The term "imagery" refers to holding an image or thought in the mind. Imagery is a very powerful technique for pain relief, because you can use it to affect your body's biochemistry, its muscular and vascular responses, and your emotions, among other things. One reason imagery is so effective is that the body reacts to imagination much like it reacts to the real thing. For example, imagine making love with someone who is extremely exciting to you, and observe how your body reacts. Or, vividly imagine a situation in the past when you have been very angry. Notice your body's reaction as you relive the event. You can choose to hold various thoughts and images in your mind and thereby control your body. We can use imagery to relieve pain in several ways. One way is to directly control various physiological processes that contribute to pain, for example, hormones, muscle tension, or blood flow. In most cases these physiological processes are related to one of the main components of the experience of pain itself, the fight or flight emotional reaction. Recall our discussion about the SEAT of pain - that pain is composed of a Sensation, an Emotion, it rivets our Attention, and it is also composed of a Thought.  We can use imagery to affect the Attention and Thought components also, particularly thoughts of frustration, helplessness, depression, and impending doom. Because of its diverse effects on the experience of pain, imagery is a very helpful adjunct to other forms of pain treatment, such as relaxation, meditation, or hypnosis. Let's start by seeing how we can use imagery to counteract the fight or flight defensive reaction to pain, one of most important negative factors in our experience of pain. The fight or flight reaction includes physiological reactions such as muscle tension, and hormonal and vascular changes. We already know that attempting to fight with pain or to escape from it greatly increases our suffering.  Our goal is to stop struggling and trying to escape. How do we do this?  Let's begin with a little progressive muscle relaxation as described in previous newsletters. Start with a few deep "belly breaths", letting go of all your tension on the out breath. Start by relaxing your lower body.  Flex your feet, feel the tension, and then let it go.  Then move up to your legs, tightening your thighs, feeling the tension, and letting it go. Continue up your body through all the major muscle groups. Spend a little extra time relaxing the muscles around your problem areas, particularly if you have backache or headache. If you have backache, pay more attention to your stomach, back, and buttocks. If you have headache, pay more attention to the muscles in your head, face, neck, and jaw. After you have relaxed all your major muscle groups, use imagery by bringing to mind a very relaxing, carefree situation, for example being on vacation. Relive that experience in your mind's eye, and try to get in touch with the feeling you had then. Be as specific as possible. Imagine what it felt like, how it smelled, how it looked. Remember some of the pleasant, relaxing things you did. Spend some time enjoying the experience. Any image that will help you stop fighting, struggling, or escaping will decrease your suffering. For example, if you have a headache, imagine the pain being bathed in soothing, healing light. Focus on the light, and imagine it calming and comforting the pain. This technique will work very well if you can simply bring your attention to the pain, investigate it, and relax at the same time.  Some people like to use other images such as focusing on the pain, imagining a window opening in their head, and then visualizing the pain flying out the window, and the window closing.  Alternatively, you could focus directly on the pain, and ask yourself what kind of pain it is -- sharp, tingly, dull, throbbing, itchy, etc.  Try to describe the pain in specific detail. If it were a light, what color would it be?  Can you change the color? If it were a person, what would it tell you?  Ask the pain what it wants.  Let the pain be there without fighting it. Make peace with the pain. Make friends with it if you can - do not try to force the pain out. The key is to stop trying to fight with or escape from the pain.  Use any image you like to bring your attention TO the pain, relax, and stop fighting or trying to escape. Another useful image is to let a loving, healing force come in and heal the pain.  Once again, the important thing is not to fight the pain - that is the thing you most want to avoid.  Let the loving, healing force cure the pain by loving it, soothing it, caressing it. You may want to experiment here, trying a number of different images until you find one that works for you. Now let's work on changing some of the specific physiological responses to pain. Remember that the fight or flight reaction is characterized by a hot head, cold hands and feet, and increased muscle tension, particularly in the neck, shoulders, back, stomach, and buttocks. Let's try an image that will counteract the hot head and cold extremities. One of our favorites is to imagine being at the beach on a beautiful day with warm sun and cool breeze.  Imagine lying down with your head in the shade of an umbrella. Feel yourself digging your hands and feet into the hot sand, while a cool breeze blows across your forehead. Try to recreate the feeling - really feel the hot sand on your hands and feet. Feel the breeze cooling your head.  If you don't like the beach, imagine sitting in a hot bath or spa, with a cooling fan blowing across your face, or with an icepack on your head. Use any image you like, as long as it is relaxing and involves warm extremities and a cool head. You can use autogenic phrases in conjunction with these images - repeating to yourself suggestions such as "My body feels quiet, heavy, warm and relaxed", "I can feel the warmth flowing down my arms into my hands", "My hands are warm, relaxed and calm", "I am relaxed", etc. It is very helpful if you vividly imagine what it feels like as you repeat these phrases over and over. You can repeat them to yourself or out loud - see which one works best for you. Here is some specific imagery to counteract muscle tension. With backache, you can imagine lying in the sun with your body warm and relaxed. Imagine your muscles melting in the sun like butter, or turning into loose, limp rubber bands that hang down further and further.  Focus on the muscles in your stomach, back, and buttocks. Let your stomach hang out and melt into the ground, let it feel heavy and relaxed.  Let go of the muscles in your back -- let them melt away.  Relax, surrender, and let go. If you are in pain this may increase the pain at first, but give into it, and keep up with your imagery.  Do not defend yourself or tighten up anything.  A very effective image for some people is to imagine the molecules in your body expanding more and more, and dissolving into nothingness. This is a good image to use with headache, because we want to avoid any heat imagery with the head. With headache, try visualizing all the muscles in your head, face, jaw and neck as very loose, limp, and relaxed.  Feel them melting away.  Or, imagine your head immersed in cool water, and all the molecules of your head dissolving like a sugar cube. When we are in pain, our thoughts of impending doom, depression, or frustration contribute to our suffering. Let's see how to use imagery to affect the thought component.  Imagine that everything is going to be all right. See yourself being healed. Imagine a divine figure coming to help you and heal you. Make it vivid as possible. Use an image that is most real for you. If you have a religious orientation, ask your favorite angel or deity to come be with you and help you. Christians might ask Jesus, Buddhists might ask Avalokiteshvara, Hindus the Lord Krishna, and so on. See the deity coming to you, caressing you, loving you, healing you, soothing you, and telling you everything will be all right, no matter what happens. Imagine the deity telling you that you will be taken care of, and that your suffering will end. Accept the deity, relax, and give in to the will of God, the divine spirit, the universal mind, or however you think of it.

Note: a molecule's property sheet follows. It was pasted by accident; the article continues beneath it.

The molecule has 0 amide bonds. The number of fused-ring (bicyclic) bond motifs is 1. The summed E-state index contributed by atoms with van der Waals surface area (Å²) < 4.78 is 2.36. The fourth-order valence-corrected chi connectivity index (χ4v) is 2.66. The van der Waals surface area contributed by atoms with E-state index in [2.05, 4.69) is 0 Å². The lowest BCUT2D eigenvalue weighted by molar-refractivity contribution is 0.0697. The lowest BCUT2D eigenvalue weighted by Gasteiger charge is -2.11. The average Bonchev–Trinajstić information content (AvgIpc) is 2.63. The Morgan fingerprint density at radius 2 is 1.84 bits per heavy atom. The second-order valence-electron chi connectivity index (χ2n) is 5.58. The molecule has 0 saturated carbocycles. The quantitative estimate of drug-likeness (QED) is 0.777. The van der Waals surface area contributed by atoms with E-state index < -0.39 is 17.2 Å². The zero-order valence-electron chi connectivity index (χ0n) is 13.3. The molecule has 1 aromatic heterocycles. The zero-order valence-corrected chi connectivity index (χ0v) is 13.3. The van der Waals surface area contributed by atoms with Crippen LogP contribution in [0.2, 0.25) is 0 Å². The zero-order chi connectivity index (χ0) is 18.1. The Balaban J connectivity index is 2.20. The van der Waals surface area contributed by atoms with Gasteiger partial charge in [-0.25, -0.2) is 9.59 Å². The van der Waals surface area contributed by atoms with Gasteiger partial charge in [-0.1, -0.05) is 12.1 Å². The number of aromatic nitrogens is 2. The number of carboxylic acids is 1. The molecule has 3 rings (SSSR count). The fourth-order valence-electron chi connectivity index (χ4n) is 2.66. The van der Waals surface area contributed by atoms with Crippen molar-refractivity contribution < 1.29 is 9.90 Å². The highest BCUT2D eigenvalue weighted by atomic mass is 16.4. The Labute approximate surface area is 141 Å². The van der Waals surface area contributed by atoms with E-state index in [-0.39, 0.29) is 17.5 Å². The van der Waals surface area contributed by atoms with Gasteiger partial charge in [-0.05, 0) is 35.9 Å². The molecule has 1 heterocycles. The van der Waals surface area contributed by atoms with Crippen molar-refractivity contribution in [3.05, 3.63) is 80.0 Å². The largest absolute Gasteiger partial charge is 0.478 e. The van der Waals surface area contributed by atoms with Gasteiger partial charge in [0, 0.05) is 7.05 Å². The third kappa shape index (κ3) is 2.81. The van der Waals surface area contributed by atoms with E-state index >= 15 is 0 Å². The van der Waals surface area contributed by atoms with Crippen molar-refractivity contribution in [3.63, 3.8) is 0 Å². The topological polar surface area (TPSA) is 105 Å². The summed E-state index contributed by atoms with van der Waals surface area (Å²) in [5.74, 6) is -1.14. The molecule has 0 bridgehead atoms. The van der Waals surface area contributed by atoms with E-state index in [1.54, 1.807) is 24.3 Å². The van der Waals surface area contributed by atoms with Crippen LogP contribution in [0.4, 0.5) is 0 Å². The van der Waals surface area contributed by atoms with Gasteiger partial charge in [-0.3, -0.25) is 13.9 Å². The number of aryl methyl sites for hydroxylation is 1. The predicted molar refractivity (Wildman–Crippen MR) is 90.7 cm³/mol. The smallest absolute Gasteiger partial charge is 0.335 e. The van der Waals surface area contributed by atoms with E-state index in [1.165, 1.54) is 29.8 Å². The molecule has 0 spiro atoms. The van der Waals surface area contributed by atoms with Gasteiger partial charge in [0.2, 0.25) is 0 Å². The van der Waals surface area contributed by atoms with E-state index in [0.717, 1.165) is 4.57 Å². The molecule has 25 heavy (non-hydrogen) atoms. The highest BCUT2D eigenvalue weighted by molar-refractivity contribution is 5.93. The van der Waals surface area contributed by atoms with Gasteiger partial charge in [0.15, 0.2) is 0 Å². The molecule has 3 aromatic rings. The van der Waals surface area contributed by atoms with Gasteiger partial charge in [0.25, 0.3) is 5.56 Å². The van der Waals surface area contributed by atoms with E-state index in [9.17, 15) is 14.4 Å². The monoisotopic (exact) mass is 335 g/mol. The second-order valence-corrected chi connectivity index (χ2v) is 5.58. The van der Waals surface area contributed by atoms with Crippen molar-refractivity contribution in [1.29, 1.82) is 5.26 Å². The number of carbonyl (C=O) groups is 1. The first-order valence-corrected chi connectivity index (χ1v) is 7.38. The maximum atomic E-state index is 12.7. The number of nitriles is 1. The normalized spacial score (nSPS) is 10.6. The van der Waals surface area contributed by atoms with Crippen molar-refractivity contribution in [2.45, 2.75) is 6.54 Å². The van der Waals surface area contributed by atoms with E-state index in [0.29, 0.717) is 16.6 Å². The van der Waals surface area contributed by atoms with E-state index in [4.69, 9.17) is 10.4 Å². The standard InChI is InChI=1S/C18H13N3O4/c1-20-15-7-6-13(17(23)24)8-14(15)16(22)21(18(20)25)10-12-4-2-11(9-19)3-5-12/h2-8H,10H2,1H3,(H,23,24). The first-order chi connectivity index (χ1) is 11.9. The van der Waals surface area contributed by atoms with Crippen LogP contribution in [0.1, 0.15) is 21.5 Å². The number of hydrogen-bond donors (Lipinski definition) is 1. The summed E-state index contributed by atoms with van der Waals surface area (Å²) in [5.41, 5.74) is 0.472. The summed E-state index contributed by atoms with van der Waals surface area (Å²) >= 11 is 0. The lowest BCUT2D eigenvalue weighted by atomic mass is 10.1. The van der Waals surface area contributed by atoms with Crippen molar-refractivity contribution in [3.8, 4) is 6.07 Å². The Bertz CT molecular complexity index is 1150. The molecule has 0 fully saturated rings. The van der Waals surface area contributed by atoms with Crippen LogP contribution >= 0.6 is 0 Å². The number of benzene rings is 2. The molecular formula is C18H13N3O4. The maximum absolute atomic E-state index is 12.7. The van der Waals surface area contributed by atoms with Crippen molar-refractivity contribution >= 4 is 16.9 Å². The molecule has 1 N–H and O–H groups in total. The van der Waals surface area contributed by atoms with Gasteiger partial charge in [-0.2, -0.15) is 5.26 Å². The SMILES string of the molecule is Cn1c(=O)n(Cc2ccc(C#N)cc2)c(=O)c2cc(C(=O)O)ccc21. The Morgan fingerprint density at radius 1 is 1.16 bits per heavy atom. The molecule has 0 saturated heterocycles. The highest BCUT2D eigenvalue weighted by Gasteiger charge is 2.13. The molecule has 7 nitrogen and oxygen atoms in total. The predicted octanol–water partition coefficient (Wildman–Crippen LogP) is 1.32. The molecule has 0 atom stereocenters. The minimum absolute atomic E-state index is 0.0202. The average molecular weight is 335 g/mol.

Imagery for Pain Relief

© 2016 by Dr. Ken Pfeiffer